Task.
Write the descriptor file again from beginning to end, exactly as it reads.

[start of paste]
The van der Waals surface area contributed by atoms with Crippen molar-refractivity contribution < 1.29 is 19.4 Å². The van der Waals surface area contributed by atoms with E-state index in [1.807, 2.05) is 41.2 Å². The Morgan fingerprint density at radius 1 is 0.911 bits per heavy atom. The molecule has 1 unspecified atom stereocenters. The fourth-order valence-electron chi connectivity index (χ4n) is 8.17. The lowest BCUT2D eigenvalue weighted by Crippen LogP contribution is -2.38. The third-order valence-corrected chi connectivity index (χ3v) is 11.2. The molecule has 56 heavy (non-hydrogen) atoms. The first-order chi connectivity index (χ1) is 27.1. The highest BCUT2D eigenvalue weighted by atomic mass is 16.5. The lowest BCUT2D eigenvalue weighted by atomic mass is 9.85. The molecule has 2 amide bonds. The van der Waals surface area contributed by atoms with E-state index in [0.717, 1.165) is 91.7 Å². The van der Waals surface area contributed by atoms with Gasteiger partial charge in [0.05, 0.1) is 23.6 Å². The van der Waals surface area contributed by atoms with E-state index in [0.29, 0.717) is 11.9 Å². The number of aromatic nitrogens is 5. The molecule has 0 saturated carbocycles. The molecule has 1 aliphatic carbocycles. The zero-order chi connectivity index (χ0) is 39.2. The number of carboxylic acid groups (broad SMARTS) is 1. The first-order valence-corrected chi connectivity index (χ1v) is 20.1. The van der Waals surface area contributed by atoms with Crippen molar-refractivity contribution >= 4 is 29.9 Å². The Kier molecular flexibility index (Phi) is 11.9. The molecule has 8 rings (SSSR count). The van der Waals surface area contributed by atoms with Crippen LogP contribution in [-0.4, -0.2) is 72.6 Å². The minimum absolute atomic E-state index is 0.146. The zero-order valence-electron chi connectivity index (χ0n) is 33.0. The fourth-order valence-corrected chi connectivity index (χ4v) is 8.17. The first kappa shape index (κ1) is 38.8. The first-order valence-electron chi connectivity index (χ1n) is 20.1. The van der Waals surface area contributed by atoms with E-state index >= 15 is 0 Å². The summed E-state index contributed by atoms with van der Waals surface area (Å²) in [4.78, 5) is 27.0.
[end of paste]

The van der Waals surface area contributed by atoms with Crippen molar-refractivity contribution < 1.29 is 19.4 Å². The van der Waals surface area contributed by atoms with E-state index in [1.807, 2.05) is 41.2 Å². The Morgan fingerprint density at radius 1 is 0.911 bits per heavy atom. The molecule has 1 unspecified atom stereocenters. The fourth-order valence-electron chi connectivity index (χ4n) is 8.17. The lowest BCUT2D eigenvalue weighted by Crippen LogP contribution is -2.38. The third-order valence-corrected chi connectivity index (χ3v) is 11.2. The molecule has 56 heavy (non-hydrogen) atoms. The first-order chi connectivity index (χ1) is 27.1. The highest BCUT2D eigenvalue weighted by atomic mass is 16.5. The lowest BCUT2D eigenvalue weighted by atomic mass is 9.85. The molecule has 2 amide bonds. The van der Waals surface area contributed by atoms with E-state index in [0.717, 1.165) is 91.7 Å². The van der Waals surface area contributed by atoms with Gasteiger partial charge in [0.05, 0.1) is 23.6 Å². The van der Waals surface area contributed by atoms with E-state index in [0.29, 0.717) is 11.9 Å². The number of aromatic nitrogens is 5. The molecule has 0 saturated carbocycles. The molecule has 1 aliphatic carbocycles. The zero-order chi connectivity index (χ0) is 39.2. The number of carboxylic acid groups (broad SMARTS) is 1. The first-order valence-corrected chi connectivity index (χ1v) is 20.1. The van der Waals surface area contributed by atoms with Crippen molar-refractivity contribution >= 4 is 29.9 Å². The Kier molecular flexibility index (Phi) is 11.9. The molecule has 8 rings (SSSR count). The van der Waals surface area contributed by atoms with Crippen LogP contribution in [-0.4, -0.2) is 72.6 Å². The minimum absolute atomic E-state index is 0.146. The zero-order valence-electron chi connectivity index (χ0n) is 33.0. The fourth-order valence-corrected chi connectivity index (χ4v) is 8.17. The first kappa shape index (κ1) is 38.8. The first-order valence-electron chi connectivity index (χ1n) is 20.1. The van der Waals surface area contributed by atoms with E-state index >= 15 is 0 Å². The summed E-state index contributed by atoms with van der Waals surface area (Å²) in [4.78, 5) is 27.0.